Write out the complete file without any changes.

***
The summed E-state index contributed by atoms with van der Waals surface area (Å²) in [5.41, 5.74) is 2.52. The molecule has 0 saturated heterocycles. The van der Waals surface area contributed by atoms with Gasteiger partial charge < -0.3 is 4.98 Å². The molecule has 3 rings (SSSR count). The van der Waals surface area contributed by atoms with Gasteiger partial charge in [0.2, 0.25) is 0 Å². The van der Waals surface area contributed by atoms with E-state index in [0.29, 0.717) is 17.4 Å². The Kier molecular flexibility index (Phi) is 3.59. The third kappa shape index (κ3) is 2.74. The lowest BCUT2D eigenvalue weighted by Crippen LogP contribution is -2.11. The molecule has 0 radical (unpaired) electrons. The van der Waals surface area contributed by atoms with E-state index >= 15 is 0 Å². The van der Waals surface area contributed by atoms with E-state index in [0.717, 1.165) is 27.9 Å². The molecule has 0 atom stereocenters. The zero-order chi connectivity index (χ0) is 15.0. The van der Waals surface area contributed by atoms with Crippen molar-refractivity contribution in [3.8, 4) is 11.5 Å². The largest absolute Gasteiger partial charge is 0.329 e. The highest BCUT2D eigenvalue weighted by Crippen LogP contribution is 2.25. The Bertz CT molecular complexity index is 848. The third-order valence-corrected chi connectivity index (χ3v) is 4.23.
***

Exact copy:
The summed E-state index contributed by atoms with van der Waals surface area (Å²) in [5.41, 5.74) is 2.52. The molecule has 0 saturated heterocycles. The van der Waals surface area contributed by atoms with Gasteiger partial charge < -0.3 is 4.98 Å². The molecule has 3 rings (SSSR count). The van der Waals surface area contributed by atoms with Gasteiger partial charge in [0.2, 0.25) is 0 Å². The van der Waals surface area contributed by atoms with E-state index in [0.29, 0.717) is 17.4 Å². The Kier molecular flexibility index (Phi) is 3.59. The third kappa shape index (κ3) is 2.74. The lowest BCUT2D eigenvalue weighted by Crippen LogP contribution is -2.11. The molecule has 0 radical (unpaired) electrons. The van der Waals surface area contributed by atoms with E-state index >= 15 is 0 Å². The van der Waals surface area contributed by atoms with E-state index in [0.717, 1.165) is 27.9 Å². The molecule has 0 atom stereocenters. The zero-order chi connectivity index (χ0) is 15.0. The van der Waals surface area contributed by atoms with Crippen molar-refractivity contribution in [3.8, 4) is 11.5 Å². The largest absolute Gasteiger partial charge is 0.329 e. The highest BCUT2D eigenvalue weighted by Crippen LogP contribution is 2.25. The Bertz CT molecular complexity index is 848. The third-order valence-corrected chi connectivity index (χ3v) is 4.23.